Upgrading your smartphone

Upgrading your new mobile phone purchase

This morning the postman delivered my new Samsung Galaxy S10 Plus, which is a bit of a mouthful, so I will refer to it from now on, simply as an S10+.

I opened the package and put the phone on to charge. I noted there was 55% already in the battery. This tells me the phone must have been originally charged when it was first released, so there’ll probably be a fair amount of updating to do. This was done automatically, thank goodness.

I charged it up and, by ten o’clock, I was ready to go.

I wired up the two phones, using the thoughtfully supplied little plugs for both ends of a normal USB cable, and in no time at all, it was copying over all but two of the three hundred apps and most of the data.

Then the work began. First of all I had to set up the Action Launcher, so much better than the standard Google one. Once that had completed, it took approximately five hours to get the new phone into a replica of the old one.

In March, when the S10+ first came out, it was just under £900 (8gb RAM and 128gb Storage). Before people think I am made of money, I got the phone discounted through Amazon for £720. Within half an hour of getting the new phone, I had an offer of £250 for the old phone. So that makes a saving of around £400 plus.

But lessons have been learned. When you upgrade your phone, you need to ensure all your principal apps and their data have been ported across successfully. Then you zap all the information from your old phone. I do this every year, but even now, there is always a small item I miss. I’ve still to find it this time round!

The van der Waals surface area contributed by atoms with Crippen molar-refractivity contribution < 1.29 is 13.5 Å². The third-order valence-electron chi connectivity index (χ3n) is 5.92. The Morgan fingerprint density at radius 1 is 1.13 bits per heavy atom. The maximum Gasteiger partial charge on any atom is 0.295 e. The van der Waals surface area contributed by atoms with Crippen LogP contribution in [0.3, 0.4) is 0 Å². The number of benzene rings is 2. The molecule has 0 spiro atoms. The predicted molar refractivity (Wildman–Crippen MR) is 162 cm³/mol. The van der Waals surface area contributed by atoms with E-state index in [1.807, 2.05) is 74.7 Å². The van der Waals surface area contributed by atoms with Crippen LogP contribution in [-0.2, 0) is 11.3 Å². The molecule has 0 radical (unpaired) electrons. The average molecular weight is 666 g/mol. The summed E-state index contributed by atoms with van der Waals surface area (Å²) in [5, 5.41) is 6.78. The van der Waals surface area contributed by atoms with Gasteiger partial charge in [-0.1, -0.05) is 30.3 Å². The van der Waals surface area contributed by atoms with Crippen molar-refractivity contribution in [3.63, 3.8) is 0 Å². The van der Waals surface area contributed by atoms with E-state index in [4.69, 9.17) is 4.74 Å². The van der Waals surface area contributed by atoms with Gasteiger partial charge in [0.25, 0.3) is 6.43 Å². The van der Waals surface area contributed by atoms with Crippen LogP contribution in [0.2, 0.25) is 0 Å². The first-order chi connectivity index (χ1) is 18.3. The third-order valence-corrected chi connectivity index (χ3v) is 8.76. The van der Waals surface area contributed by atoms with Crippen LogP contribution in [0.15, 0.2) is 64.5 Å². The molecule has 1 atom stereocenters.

If you work away from home (or go to school, college etc), the best time is to clear a Saturday to do this and you have Sunday free if anything goes wrong - remember “sod’s law”?

A useful accessory to buy, preferably before your phone arrives, is protection in case you drop it. I use a Spygel, a tight fit, clear plastic so you retain the colour of your phone, and reasonably inexpensive. I never use a screen adhesive clear cover as they always seem to look a little tatty when they start peeling. As I do when I come back from holiday!

Before you start, go through all the apps on your phone as follows.

In the first section add all your essential apps, where there is important data to keep, mark the app name in some way. I put xxx against them.

In the second section add all those not critical but which you want to keep.

In the third section add those where it doesn’t matter too much. This may not seem important but after a few hours, you might find the gin bottle a little more tempting, rather than continuing!

If you use an automatic file transfer method, use this list to make sure all your apps, and data, have ported across.

Now pretty your phone up, placing the apps, and widgets, exactly where you want them to be. Where’s that gin bottle!